One in eight Americans ages 12 to 18 smoke regularly, a new study shows. Although almost none smoke at 12, one in four are lighting up by adulthood.
The national Centers for Disease Control reported Thursday that less than 1 percent of the 12-year-olds questioned in a survey said they had smoked in the preceding week, compared with 12 percent of the 15-year-olds and 25 percent of the 18-year-olds.Occasional smoking - at least once in the preceding month - was reported by 16 percent of the respondents. That ranged from 2 percent at age 12 to 31 percent at 18.
Overall, regular smoking was only slightly more common among young males than among young females - 12 percent to 11 percent. But by age 18, young men outsmoked young women 29 percent to 21 percent.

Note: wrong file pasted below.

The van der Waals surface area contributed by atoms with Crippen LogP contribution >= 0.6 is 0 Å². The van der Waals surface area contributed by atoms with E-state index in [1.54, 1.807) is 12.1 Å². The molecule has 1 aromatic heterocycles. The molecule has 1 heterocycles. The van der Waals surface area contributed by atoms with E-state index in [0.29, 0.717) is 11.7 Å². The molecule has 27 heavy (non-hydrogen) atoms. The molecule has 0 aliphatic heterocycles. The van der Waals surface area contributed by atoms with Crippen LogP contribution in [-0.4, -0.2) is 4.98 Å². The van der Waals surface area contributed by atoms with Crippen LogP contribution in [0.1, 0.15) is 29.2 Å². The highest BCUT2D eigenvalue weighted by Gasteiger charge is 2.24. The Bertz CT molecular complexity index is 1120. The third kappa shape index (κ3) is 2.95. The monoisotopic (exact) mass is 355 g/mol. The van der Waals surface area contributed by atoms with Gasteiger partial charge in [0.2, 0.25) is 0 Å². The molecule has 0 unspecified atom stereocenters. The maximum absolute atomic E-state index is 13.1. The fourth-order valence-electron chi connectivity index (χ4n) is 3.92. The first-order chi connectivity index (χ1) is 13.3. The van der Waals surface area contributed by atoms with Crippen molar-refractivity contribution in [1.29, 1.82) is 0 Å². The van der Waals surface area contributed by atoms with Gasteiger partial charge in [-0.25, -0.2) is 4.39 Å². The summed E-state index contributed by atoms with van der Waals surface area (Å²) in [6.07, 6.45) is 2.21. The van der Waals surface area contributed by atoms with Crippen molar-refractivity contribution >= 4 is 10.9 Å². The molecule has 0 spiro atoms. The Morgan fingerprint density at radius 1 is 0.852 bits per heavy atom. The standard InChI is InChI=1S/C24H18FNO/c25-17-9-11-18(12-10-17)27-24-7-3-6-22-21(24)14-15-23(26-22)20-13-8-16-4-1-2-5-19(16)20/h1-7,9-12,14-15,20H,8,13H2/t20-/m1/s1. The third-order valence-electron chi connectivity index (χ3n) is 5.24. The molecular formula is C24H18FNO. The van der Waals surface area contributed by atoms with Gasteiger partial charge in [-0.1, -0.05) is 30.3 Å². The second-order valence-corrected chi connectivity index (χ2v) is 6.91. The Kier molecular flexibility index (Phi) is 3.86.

The report "demonstrates that we are still not succeeding well enough in helping our young people to avoid tobacco addiction and all the health hazards that go with smoking," Health and Human Services Secretary Louis W. Sullivan said in a statement.
The survey had 9,965 respondents nationwide, for an overall margin of error less than 1 percentage point. The findings, from a 1989 telephone-mail survey, were similar to those of a 1990 national survey of high school students.
In that high school survey, 13 percent said they smoked often - at least 25 of the preceding 30 days - and 32 percent said they had smoked at least once in that period.
The 1989 survey found regular smoking to be most common among white teenagers. Thirteen percent of whites from 12 to 18 had smoked in the preceding week, compared with 9 percent of Hispanic youths and 4 percent of black youths.
The CDC said regular smoking was noticeably higher among dropouts than among young people still in school or graduated.